Super-expensive Super Bowl ads might not be so super
In this story:
January 24, 1997
Web posted at: 11:10 p.m. EST
From correspondent Paul Vercammen
HOLLYWOOD, California (CNN) -- Pull up a couch, grab some
chips and dip and get ready for the real reason we watch the
Super Bowl -- to see companies unveil creative, entertaining
The super-matchup between the Green Bay Packers and New
England Patriots this Sunday will have the attention of
hundreds of millions of viewers, and while the big game often
lacks flare on the field, the advertising game off the field
aims to please.
From political powers to puppets
This year's Super Bowl entry fee for advertisers is averaging
a record $1.2 million for 30 seconds of air time. And
companies are also forking over cash to land celebrities to
sell their products -- from political powers to puppets.
Former GOP presidential candidate Bob Dole is getting into
the act. He's pitching Visa.
Commercials will also feature supermodels Kathy Ireland and
Vendela, joined by Miss Piggy and Antonio Sabato, Jr. for
Cindy Crawford cruises for Cadillac.
Nike is dishing out $2 million a minute to show their
Super Bowl Party featuring Lil' Penny, a caricature of
basketball star Penny Hardaway.
Hollywood spending $9 million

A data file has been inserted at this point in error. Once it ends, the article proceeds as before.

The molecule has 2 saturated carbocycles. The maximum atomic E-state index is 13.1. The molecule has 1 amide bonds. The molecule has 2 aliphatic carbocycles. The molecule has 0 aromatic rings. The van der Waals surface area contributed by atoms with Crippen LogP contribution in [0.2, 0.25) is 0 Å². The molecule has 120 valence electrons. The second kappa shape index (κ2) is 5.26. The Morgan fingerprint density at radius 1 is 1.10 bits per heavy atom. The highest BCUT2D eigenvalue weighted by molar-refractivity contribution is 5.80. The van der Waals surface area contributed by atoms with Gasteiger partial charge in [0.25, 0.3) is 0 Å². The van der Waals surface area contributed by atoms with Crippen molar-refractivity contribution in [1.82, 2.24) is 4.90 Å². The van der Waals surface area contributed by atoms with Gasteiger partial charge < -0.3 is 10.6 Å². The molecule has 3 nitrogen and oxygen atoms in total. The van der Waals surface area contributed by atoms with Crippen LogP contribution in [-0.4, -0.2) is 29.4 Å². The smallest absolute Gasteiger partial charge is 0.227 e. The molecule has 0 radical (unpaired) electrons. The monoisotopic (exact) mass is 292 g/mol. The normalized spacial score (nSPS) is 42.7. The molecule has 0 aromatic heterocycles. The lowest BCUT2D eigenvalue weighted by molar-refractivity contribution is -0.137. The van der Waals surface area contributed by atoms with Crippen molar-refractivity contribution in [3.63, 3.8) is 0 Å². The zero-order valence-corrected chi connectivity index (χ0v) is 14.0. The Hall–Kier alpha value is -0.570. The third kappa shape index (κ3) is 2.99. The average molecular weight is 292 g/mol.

And Hollywood's movie studios are spending more than $9
million to show trailers for upcoming films, including Howard
Stern's "Private Parts", "Jurassic park" sequel "The Lost
World", and "The Devil's Own".
But other big name companies like Ford and Sprint are passing
on the pricey chance at millions of viewers.
"If you don't have something really important to say -- a new
campaign, a new product -- it doesn't make sense to spend
$1.1 million for 30 seconds," says Jean Pool, an ad buyer for
J. Walter Thompson.
"The advertising just stinks"
This year's crop of commercials, however, might leave some
viewers yawning, something they normally reserve for the
traditionally suspenseless game.
"This year, I don't know if the game will be any good, but
the advertising just stinks," says Bob Garfield, Super Bowl
prognosticator for Advertising Age. "Fred Astaire is going
to dance with a vacuum cleaner. We've grown accustomed to
dead entertainers being resurrected thanks to computer
compositing. I'm sorry, but it's going to be a boring game."
One thing is certain: boring or entertaining, commercials in
the Super Bowl limelight will be expensive for their
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